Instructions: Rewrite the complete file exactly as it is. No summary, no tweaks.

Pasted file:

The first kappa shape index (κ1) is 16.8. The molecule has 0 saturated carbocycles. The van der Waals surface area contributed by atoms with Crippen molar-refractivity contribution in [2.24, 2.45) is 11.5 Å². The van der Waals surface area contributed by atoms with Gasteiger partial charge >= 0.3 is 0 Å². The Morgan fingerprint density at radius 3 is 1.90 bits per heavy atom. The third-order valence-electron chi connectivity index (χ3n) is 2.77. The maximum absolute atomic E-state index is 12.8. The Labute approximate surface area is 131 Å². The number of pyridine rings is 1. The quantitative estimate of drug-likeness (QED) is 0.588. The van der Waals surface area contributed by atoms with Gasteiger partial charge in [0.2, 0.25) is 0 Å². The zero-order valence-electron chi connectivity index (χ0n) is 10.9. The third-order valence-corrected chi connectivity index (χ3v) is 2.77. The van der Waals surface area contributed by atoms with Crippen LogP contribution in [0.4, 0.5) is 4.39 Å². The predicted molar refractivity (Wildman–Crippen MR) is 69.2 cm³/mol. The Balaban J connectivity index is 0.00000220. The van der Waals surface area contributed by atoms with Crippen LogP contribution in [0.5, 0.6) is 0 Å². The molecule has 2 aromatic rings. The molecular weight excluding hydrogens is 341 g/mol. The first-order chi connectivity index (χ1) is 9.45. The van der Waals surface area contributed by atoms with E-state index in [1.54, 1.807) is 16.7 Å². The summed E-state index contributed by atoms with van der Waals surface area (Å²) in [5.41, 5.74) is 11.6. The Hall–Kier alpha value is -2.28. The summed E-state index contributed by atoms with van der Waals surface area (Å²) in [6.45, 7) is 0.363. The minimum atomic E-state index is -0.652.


The first kappa shape index (κ1) is 16.8. The molecule has 0 saturated carbocycles. The van der Waals surface area contributed by atoms with Crippen molar-refractivity contribution in [2.24, 2.45) is 11.5 Å². The van der Waals surface area contributed by atoms with Gasteiger partial charge >= 0.3 is 0 Å². The Morgan fingerprint density at radius 3 is 1.90 bits per heavy atom. The third-order valence-electron chi connectivity index (χ3n) is 2.77. The maximum absolute atomic E-state index is 12.8. The Labute approximate surface area is 131 Å². The number of pyridine rings is 1. The quantitative estimate of drug-likeness (QED) is 0.588. The van der Waals surface area contributed by atoms with Gasteiger partial charge in [0.2, 0.25) is 0 Å². The zero-order valence-electron chi connectivity index (χ0n) is 10.9. The third-order valence-corrected chi connectivity index (χ3v) is 2.77. The van der Waals surface area contributed by atoms with Crippen LogP contribution in [0.4, 0.5) is 4.39 Å². The predicted molar refractivity (Wildman–Crippen MR) is 69.2 cm³/mol. The Balaban J connectivity index is 0.00000220. The van der Waals surface area contributed by atoms with Crippen LogP contribution in [0.5, 0.6) is 0 Å². The molecule has 2 aromatic rings. The molecular weight excluding hydrogens is 341 g/mol. The first-order chi connectivity index (χ1) is 9.45. The van der Waals surface area contributed by atoms with E-state index in [1.54, 1.807) is 16.7 Å². The summed E-state index contributed by atoms with van der Waals surface area (Å²) in [5.41, 5.74) is 11.6. The Hall–Kier alpha value is -2.28. The summed E-state index contributed by atoms with van der Waals surface area (Å²) in [6.45, 7) is 0.363. The minimum atomic E-state index is -0.652.